Unprecedented measures, including emergency funding and restrictions on water use, being taken by the state
Amid a drought which is officially in its fourth year, California’s governor has signed an emergency fund of US $ 1 billion. The funds will aid drought relief and water infrastructure measures in the US state.
"This funding is just one piece of a much larger effort to help those most impacted by the drought and prepare the state for an uncertain future," said Governor Jerry Brown, as quoted by Reuters. Before this, the state had reportedly taken some unprecedented and stringent measures to curb usage of water, including limited water for irrigation and bars.
Reuters has also reported that last November, state voters passed a $7.5 billion water bond, the most significant statewide investment in water supply infrastructure in decades to fund storage of water.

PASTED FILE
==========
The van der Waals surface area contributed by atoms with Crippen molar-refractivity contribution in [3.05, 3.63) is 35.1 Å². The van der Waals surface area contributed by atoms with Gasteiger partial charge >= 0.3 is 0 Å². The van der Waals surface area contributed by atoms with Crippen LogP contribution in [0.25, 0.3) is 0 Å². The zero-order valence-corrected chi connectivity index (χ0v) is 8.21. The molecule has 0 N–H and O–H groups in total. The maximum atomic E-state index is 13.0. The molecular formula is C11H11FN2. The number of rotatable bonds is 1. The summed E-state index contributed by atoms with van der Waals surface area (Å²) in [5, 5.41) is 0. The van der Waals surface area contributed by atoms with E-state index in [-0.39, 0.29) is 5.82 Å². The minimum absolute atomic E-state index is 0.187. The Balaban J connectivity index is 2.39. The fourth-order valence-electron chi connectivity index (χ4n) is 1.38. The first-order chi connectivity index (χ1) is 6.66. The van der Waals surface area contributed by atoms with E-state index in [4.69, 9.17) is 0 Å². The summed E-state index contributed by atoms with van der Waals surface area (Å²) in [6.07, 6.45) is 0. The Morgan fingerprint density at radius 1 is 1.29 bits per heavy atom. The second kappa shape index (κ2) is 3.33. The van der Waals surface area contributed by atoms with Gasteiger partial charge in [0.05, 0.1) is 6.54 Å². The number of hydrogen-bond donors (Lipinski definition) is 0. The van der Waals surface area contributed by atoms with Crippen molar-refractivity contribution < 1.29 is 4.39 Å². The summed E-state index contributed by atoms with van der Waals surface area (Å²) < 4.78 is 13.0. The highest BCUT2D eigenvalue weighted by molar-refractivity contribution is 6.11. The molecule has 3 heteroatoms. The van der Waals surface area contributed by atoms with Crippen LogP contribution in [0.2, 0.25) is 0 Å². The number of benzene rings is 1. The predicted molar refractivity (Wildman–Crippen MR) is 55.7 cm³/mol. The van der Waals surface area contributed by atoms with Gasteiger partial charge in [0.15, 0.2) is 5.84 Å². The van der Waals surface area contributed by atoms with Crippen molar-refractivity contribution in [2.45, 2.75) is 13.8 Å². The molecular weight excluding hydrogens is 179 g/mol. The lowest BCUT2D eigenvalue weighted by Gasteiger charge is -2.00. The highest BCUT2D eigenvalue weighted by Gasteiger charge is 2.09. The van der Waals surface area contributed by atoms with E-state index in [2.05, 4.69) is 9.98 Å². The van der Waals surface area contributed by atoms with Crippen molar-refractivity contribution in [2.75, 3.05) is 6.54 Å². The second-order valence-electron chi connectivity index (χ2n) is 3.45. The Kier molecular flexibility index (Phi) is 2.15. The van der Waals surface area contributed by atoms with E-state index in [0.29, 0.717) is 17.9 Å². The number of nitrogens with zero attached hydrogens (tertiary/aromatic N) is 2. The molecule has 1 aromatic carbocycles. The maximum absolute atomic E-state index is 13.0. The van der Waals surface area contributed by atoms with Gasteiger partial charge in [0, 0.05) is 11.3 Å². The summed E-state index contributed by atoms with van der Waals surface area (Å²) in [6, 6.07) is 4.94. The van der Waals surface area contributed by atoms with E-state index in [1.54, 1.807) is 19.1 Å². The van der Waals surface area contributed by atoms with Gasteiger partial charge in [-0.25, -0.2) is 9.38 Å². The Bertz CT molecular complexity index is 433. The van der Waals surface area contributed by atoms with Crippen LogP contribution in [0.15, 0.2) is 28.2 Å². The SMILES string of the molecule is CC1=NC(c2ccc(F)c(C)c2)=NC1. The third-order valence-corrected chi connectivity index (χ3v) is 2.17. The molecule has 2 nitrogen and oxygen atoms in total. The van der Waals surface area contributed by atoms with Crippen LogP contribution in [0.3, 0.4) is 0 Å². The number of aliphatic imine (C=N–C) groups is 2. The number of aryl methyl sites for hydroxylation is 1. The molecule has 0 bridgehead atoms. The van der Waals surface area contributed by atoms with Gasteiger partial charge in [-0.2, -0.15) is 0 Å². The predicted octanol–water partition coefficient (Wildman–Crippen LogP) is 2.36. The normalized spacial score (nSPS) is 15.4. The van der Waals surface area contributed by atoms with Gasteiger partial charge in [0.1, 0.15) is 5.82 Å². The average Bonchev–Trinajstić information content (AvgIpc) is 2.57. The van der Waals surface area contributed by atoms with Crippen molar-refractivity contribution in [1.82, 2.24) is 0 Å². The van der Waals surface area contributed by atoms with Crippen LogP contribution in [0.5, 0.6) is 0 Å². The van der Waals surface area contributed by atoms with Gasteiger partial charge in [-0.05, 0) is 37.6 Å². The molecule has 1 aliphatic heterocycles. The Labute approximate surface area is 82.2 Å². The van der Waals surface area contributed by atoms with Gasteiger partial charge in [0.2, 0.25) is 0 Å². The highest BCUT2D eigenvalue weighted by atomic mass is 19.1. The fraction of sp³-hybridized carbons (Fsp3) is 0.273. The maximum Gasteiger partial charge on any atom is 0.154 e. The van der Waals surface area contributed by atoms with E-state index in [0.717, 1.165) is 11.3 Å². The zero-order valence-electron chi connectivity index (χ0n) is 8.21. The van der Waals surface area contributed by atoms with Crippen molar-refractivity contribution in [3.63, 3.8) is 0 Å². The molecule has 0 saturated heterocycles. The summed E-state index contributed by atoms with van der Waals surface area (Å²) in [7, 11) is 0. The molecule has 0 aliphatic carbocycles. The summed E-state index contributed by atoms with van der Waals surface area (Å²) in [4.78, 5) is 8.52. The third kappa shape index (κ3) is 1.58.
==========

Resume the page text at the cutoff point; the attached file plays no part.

Meanwhile, prolonged drought and warmer temperatures have triggered a spike in the number of winter days thick with soot and dirt, while summer days have been marred by smog.
Above-normal temperatures worsen drought
According to a most recent drought report, more than one-third of the state is grappling with an “exceptional drought”. The report went on to say that rain across southern-most portions of the nation provided drought relief, while dry weather maintained or worsened drought from California into portions of the Rockies, Plains, and Upper Midwest. In addition, above-normal temperatures further reduced already-dire mountain snowpacks over much of the West and accelerated pasture and crop-water demands in the nation’s mid-section. Dryness also increased in the Northeast, though below-normal temperatures mitigated the impacts of the precipitation deficits.
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